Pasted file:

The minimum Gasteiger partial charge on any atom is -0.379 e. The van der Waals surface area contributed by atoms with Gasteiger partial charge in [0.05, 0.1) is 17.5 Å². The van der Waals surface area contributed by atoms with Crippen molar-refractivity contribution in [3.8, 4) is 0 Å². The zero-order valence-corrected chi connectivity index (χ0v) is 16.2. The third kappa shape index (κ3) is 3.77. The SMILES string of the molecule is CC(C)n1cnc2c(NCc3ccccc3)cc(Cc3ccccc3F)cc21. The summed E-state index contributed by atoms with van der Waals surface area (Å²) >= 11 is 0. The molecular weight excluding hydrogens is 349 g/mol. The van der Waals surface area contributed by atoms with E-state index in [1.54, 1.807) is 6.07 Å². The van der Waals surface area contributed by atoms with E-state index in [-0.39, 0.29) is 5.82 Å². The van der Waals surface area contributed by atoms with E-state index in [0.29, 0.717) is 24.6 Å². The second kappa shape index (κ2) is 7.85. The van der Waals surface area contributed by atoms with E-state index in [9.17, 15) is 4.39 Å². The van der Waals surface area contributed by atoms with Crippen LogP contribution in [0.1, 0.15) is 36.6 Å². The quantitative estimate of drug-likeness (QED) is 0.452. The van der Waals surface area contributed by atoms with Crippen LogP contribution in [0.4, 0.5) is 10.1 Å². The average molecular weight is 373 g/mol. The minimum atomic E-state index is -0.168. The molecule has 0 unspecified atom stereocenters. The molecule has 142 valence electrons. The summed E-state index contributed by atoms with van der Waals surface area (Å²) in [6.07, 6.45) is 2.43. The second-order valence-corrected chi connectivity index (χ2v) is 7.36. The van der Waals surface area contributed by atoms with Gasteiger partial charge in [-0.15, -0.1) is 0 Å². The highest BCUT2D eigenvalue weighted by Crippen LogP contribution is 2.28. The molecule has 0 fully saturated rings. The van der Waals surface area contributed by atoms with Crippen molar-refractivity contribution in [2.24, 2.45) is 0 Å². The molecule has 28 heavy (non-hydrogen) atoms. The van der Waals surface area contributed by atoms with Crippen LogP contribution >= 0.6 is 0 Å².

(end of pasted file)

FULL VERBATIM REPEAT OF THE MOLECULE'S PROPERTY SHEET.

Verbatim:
The minimum Gasteiger partial charge on any atom is -0.379 e. The van der Waals surface area contributed by atoms with Gasteiger partial charge in [0.05, 0.1) is 17.5 Å². The van der Waals surface area contributed by atoms with Crippen molar-refractivity contribution in [3.8, 4) is 0 Å². The zero-order valence-corrected chi connectivity index (χ0v) is 16.2. The third kappa shape index (κ3) is 3.77. The SMILES string of the molecule is CC(C)n1cnc2c(NCc3ccccc3)cc(Cc3ccccc3F)cc21. The summed E-state index contributed by atoms with van der Waals surface area (Å²) >= 11 is 0. The molecular weight excluding hydrogens is 349 g/mol. The van der Waals surface area contributed by atoms with E-state index in [1.54, 1.807) is 6.07 Å². The van der Waals surface area contributed by atoms with E-state index in [-0.39, 0.29) is 5.82 Å². The van der Waals surface area contributed by atoms with E-state index in [0.29, 0.717) is 24.6 Å². The second kappa shape index (κ2) is 7.85. The van der Waals surface area contributed by atoms with E-state index in [9.17, 15) is 4.39 Å². The van der Waals surface area contributed by atoms with Crippen LogP contribution in [0.1, 0.15) is 36.6 Å². The quantitative estimate of drug-likeness (QED) is 0.452. The van der Waals surface area contributed by atoms with Crippen LogP contribution in [0.4, 0.5) is 10.1 Å². The average molecular weight is 373 g/mol. The minimum atomic E-state index is -0.168. The molecule has 0 unspecified atom stereocenters. The molecule has 142 valence electrons. The summed E-state index contributed by atoms with van der Waals surface area (Å²) in [6.07, 6.45) is 2.43. The second-order valence-corrected chi connectivity index (χ2v) is 7.36. The van der Waals surface area contributed by atoms with Gasteiger partial charge in [-0.15, -0.1) is 0 Å². The highest BCUT2D eigenvalue weighted by Crippen LogP contribution is 2.28. The molecule has 0 fully saturated rings. The van der Waals surface area contributed by atoms with Crippen molar-refractivity contribution in [2.24, 2.45) is 0 Å². The molecule has 28 heavy (non-hydrogen) atoms. The van der Waals surface area contributed by atoms with Crippen LogP contribution >= 0.6 is 0 Å².